Today we know that: (1) “Time is brain” in the most urgent way; (2) with attention to systems change, median door-to-needle times of 30 minutes can be achieved; (3) we fail to meet a 60-minute door-to-needle time for most patients in most centres. The sooner blood flow is restored in ischemic stroke, the better the outcomes.Reference Christou, Alexandrov and Burgin 12 , Reference Saver, Fonarow and Smith 13 For each 15 minute reduction in delay, there is an estimated 4% improvement in good clinical outcomes.Reference Saver, Fonarow and Smith 13 The number of neurons that are lost in a middle cerebral artery stroke has been quantified to be 1.9 million per minute or 114 million neurons every hour, which translates to 3.6 years in accelerated aging.Reference Saver 2 While this is based upon an average rate of infarct progression and individual patients may vary substantially, the damage is staggering. Acute ischemic stroke is a medical emergency that is as, or more, time sensitive than myocardial infarctionReference Rawles 14 and trauma.Reference Lerner and Moscati 15 We need to treat it as such. Using conservative calculations of 800 000 strokes per year in North America, where 40 000 are treated with intravenous tissue plasminogen activator (tPA), and 16 000 (40%) of these have a good outcome, an additional 3 000 patients will have good outcomes based on a decrease of 30 minutes in time to treatment.Reference Lees, Bluhmki and Von Kummer 16 In addition, this calculation does not allow for a projected increase in the number of patients treated. The optimal door-to-needle time is the fastest possible time that preserves safety and appropriateness.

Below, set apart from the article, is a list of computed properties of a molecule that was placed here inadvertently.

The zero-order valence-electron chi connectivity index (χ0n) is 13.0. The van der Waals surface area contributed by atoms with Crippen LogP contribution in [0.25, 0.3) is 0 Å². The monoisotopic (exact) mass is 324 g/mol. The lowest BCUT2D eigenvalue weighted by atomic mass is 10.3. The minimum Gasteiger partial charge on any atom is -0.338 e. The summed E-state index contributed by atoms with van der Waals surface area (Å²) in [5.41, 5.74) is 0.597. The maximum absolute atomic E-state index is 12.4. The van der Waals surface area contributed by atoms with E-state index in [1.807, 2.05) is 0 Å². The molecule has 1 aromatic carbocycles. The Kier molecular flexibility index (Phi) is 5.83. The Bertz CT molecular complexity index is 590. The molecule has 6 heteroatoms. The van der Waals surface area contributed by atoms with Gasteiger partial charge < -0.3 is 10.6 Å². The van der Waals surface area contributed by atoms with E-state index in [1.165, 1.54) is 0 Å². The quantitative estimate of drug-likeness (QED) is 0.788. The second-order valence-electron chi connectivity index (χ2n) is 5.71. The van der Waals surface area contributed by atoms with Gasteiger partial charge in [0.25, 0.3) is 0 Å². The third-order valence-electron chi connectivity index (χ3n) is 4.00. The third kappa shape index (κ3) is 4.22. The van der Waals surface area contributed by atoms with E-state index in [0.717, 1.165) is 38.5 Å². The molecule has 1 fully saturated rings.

When hospitals and stroke teams use a systematic quality improvement approach to stroke thrombolysis, significantly lower door-to-needle times can be realized. In Helsinki, an initial median door-to-needle time of 1 hour 45 minutes in 1998, was reduced to 50 minutes by 2004,Reference Lindsberg, Häppölä, Kallela, Valanne, Kuisma and Kaste 17 and then further reduced to 20 minutes in 2011 (excluding basilar artery occlusion).Reference Meretoja, Strbian, Mustanoja, Tatlisumak, Lindsberg and Kaste 18 This model was replicated at the Royal Melbourne Hospital, where median door-to-needle times were reduced from 61 minutes to 25 minutes.Reference Meretoja, Weir and Ugalde 19 Improvements in the United States (US) have been reported by the Target-Stroke initiative.Reference Fonarow, Smith and Saver 20 , Reference Fonarow, Zhao and Smith 21 Importantly, these improvements in door-to-needle treatment time have not resulted in an increase in complications. A key concept in fast treatment is the paradigm of parallel (rather than serial) diagnostic evaluation, assessment and treatment. The Emergency literature discusses the concept of “swarming” for acute trauma and acute myocardial infarction. The same must apply to acute stroke.